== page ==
Synchron’s co-founder, neurologist Thomas Oxley, says the company is now submitting the results of a four-person feasibility trial for publication, in which participants used the wireless device at home whenever they chose. “There’s nothing sticking out of the body. And it’s always working,” says Oxley. The next step before applying for FDA approval, he says, is a larger-scale trial to assess whether the device meaningfully improves functionality and quality of life.
Most researchers working on BCIs are realistic about the challenges before them. “If you take a step back, it is really more complicated than any other neurological device ever built,” says Shenoy. “There’s probably going to be some hard growing years to mature the technology even more.”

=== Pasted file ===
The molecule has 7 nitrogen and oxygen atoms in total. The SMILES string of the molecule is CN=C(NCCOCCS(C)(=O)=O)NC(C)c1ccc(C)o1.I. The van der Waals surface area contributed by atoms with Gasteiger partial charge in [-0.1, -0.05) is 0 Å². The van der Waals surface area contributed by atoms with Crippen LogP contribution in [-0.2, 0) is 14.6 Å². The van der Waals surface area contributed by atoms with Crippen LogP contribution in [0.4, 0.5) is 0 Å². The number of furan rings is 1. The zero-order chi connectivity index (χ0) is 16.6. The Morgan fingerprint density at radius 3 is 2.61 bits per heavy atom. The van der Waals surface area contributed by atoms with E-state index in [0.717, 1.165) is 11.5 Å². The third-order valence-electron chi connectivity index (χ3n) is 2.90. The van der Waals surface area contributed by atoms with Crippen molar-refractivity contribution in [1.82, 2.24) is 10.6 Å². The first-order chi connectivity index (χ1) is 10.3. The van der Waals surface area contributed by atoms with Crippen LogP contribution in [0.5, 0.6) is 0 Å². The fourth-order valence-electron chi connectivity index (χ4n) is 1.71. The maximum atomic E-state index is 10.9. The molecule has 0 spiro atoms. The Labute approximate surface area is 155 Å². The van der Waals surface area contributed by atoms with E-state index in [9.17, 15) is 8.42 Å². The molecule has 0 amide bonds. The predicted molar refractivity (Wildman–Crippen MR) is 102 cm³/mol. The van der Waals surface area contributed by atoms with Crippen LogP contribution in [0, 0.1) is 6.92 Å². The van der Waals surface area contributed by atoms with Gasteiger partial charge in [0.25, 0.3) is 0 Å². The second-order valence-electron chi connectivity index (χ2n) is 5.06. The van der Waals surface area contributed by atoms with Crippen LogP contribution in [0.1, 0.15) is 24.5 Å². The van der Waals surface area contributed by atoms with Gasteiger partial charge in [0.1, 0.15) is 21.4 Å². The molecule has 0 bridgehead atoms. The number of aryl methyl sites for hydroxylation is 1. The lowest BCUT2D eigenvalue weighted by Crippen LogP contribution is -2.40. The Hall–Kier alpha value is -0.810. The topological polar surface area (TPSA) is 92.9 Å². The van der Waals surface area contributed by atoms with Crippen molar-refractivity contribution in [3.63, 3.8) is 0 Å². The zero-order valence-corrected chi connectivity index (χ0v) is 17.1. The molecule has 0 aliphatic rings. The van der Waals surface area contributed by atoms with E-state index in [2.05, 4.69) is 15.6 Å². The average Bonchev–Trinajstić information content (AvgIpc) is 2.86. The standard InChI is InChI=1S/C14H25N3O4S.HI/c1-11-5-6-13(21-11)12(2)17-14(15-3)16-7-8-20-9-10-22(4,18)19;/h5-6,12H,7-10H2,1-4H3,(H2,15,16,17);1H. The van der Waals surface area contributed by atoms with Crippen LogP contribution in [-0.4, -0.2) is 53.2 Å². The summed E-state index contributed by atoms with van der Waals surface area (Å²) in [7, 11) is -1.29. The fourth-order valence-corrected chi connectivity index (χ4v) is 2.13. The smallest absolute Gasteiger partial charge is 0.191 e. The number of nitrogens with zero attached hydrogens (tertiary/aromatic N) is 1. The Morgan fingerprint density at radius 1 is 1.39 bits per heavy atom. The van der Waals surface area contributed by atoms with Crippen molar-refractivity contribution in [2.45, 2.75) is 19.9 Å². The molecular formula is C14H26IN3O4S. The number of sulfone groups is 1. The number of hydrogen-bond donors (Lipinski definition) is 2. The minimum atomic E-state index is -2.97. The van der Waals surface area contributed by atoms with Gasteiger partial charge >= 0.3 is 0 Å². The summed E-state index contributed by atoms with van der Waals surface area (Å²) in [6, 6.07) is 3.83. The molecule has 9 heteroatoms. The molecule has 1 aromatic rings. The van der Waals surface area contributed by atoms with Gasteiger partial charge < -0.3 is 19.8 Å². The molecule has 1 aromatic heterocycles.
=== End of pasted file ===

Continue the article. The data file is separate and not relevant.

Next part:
Orsborn stresses that commercial devices will have to work without expert oversight for months or years—and that they need to function equally well in every user. She anticipates that advances in machine learning will address the first issue by providing recalibration steps for users to implement. But achieving consistent performance across users might present a greater challenge.
“Variability from person to person is the one where I don’t think we know what the scope of the problem is,” Orsborn says. In non-human primates, even small variations in electrode positioning can affect which circuits are tapped. She suspects there are also important idiosyncrasies in exactly how different individuals think and learn—and the ways in which users’ brains have been affected by their various conditions.